Hegelianism

Hegelianism is the philosophy of G. W. F. Hegel which can be summed up by the dictum that "the rational alone is real",[1] which means that all reality is capable of being expressed in rational categories. His goal was to reduce reality to a more synthetic unity within the system of absolute idealism.

Method

Hegel's method in philosophy consists of the triadic development (Entwicklung) in each concept and each thing. Thus, he hopes, philosophy will not contradict experience, but experience will give data to the philosophical, which is the ultimately true explanation. If, for instance, we wish to know what liberty is, we take that concept where we first find it—the unrestrained action of the savage, who does not feel the need of repressing any thought, feeling, or tendency to act.

Next, we find that the savage has given up this freedom in exchange for its opposite: the restraint, or, as he considers it, the tyranny of civilization and law. Finally, in the citizen under the rule of law, we find the third stage of development, namely liberty in a higher and a fuller sense than how the savage possessed it—the liberty to do, say, and think many things beyond the power of the savage.

In this triadic process, the second stage is the direct opposite, the annihilation, or at least the sublation, of the first. The third stage is the first returned to itself in a higher, truer, richer, and fuller form. The three stages are, therefore, styled:

  • in itself (An-sich)
  • out of itself (Anderssein)
  • in and for itself (An-und-für-sich).

These three stages are found succeeding one another throughout the whole realm of thought and being, from the most abstract logical process up to the most complicated concrete activity of organized mind in the succession of states or the production of systems of philosophy.

Doctrine of development

In logic – which, according to Hegel, is really metaphysic – we have to deal with the process of development applied to reality in its most abstract form. According to Hegel, in logic, we deal in concepts robbed of their empirical content: in logic we are discussing the process in a vacuum, so to speak. Thus, at the very beginning of Hegel's study of reality, he finds the logical concept of being.

Now, being is not a static concept according to Hegel, as Aristotle supposed it was. It is essentially dynamic, because it tends by its very nature to pass over into nothing, and then to return to itself in the higher concept, becoming. For Aristotle, there was nothing more certain than that being equaled being, or, in other words, that being is identical with itself, that everything is what it is. Hegel does not deny this; but, he adds, it is equally certain that being tends to become its opposite, nothing, and that both are united in the concept becoming. For instance, the truth about this table, for Aristotle, is that it is a table.

For Hegel, the equally important truth is that it was a tree, and it "will be" ashes. The whole truth, for Hegel, is that the tree became a table and will become ashes. Thus, becoming, not being, is the highest expression of reality. It is also the highest expression of thought because then only do we attain the fullest knowledge of a thing when we know what it was, what it is, and what it will be-in a word, when we know the history of its development.

In the same way as "being" and "nothing" develop into the higher concept becoming, so, farther on in the scale of development, life and mind appear as the third terms of the process and in turn are developed into higher forms of themselves. (Aristotle saw "being" as superior to "becoming", because anything which is still becoming something else is imperfect. Hence, God, for Aristotle, is perfect because He never changes, but is eternally complete.) But one cannot help asking what is it that develops or is developed?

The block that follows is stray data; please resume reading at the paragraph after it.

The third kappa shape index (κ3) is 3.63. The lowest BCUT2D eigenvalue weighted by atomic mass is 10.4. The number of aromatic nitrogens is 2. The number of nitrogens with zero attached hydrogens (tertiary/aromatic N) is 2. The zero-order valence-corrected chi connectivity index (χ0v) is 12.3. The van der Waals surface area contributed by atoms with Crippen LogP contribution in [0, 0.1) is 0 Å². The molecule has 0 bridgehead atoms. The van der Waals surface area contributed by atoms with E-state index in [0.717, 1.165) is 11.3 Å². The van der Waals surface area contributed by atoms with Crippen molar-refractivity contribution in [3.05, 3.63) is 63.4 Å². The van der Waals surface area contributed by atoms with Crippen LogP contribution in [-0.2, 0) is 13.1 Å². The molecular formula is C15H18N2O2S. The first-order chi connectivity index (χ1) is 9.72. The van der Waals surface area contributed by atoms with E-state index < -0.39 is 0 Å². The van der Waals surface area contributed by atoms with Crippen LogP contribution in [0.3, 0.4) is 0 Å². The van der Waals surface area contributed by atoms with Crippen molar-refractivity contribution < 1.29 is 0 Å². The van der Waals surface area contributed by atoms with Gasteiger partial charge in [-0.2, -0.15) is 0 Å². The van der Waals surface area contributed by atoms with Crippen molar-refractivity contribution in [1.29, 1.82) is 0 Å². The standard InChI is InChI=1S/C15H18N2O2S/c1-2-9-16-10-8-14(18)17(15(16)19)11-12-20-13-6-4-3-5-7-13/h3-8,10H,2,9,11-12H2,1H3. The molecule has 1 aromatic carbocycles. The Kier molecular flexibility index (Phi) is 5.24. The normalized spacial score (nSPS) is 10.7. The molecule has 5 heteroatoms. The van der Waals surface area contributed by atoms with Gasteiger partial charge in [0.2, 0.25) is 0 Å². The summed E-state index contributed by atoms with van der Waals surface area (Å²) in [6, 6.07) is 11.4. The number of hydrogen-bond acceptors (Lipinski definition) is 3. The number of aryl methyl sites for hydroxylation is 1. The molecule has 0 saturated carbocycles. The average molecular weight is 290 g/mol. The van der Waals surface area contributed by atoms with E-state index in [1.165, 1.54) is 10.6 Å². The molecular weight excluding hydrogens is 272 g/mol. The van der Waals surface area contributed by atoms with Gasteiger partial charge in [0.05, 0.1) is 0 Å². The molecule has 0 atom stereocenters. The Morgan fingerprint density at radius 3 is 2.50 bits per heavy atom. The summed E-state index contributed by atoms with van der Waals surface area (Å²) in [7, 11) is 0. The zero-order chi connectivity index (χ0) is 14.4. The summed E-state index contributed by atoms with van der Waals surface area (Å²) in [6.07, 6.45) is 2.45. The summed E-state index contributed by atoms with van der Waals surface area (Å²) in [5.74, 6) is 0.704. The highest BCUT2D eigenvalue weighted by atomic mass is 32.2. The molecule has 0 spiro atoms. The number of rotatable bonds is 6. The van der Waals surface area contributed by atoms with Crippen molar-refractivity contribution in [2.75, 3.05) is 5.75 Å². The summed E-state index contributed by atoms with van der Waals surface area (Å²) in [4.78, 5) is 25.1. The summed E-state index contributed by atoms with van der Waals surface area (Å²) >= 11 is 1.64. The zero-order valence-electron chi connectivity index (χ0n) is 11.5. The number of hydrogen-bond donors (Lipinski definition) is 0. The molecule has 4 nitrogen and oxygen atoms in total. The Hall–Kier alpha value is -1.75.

Its name, Hegel answers, is different in each stage. In the lowest form it is "being", higher up it is "life", and in still higher form it is "mind". The only thing always present is the process (das Werden). We may, however, call the process by the name of "spirit" (Geist) or "idea" (Begriff). We may even call it God, because at least in the third term of every triadic development the process is God.

Categorization of philosophies

Division of philosophy

The first and most wide-reaching consideration of the process of spirit, God, or the idea, reveals to us the truth that the idea must be studied (1) in itself; this is the subject of logic or metaphysics; (2) out of itself, in nature; this is the subject of the philosophy of nature; and (3) in and for itself, as mind; this is the subject of the philosophy of mind (Geistesphilosophie).

Philosophy of nature

Passing over the rather abstract considerations by which Hegel shows in his Logik the process of the idea-in-itself through being to becoming, and finally through essence to notion, we take up the study of the development of the idea at the point where it enters into otherness in nature. In nature the idea has lost itself, because it has lost its unity and is splintered, as it were, into a thousand fragments. But the loss of unity is only apparent, because in reality the idea has merely concealed its unity.

Studied philosophically, nature reveals itself as so many successful attempts of the idea to emerge from the state of otherness and present itself to us as a better, fuller, richer idea, namely, spirit, or mind. Mind is, therefore, the goal of nature. It is also the truth of nature. For whatever is in nature is realized in a higher form in the mind which emerges from nature.

Philosophy of mind

The philosophy of mind begins with the consideration of the individual, or subjective, mind. It is soon perceived, however, that individual, or subjective, mind is only the first stage, the in-itself stage, of mind. The next stage is objective mind, or mind objectified in law, morality, and the State. This is mind in the condition of out-of-itself.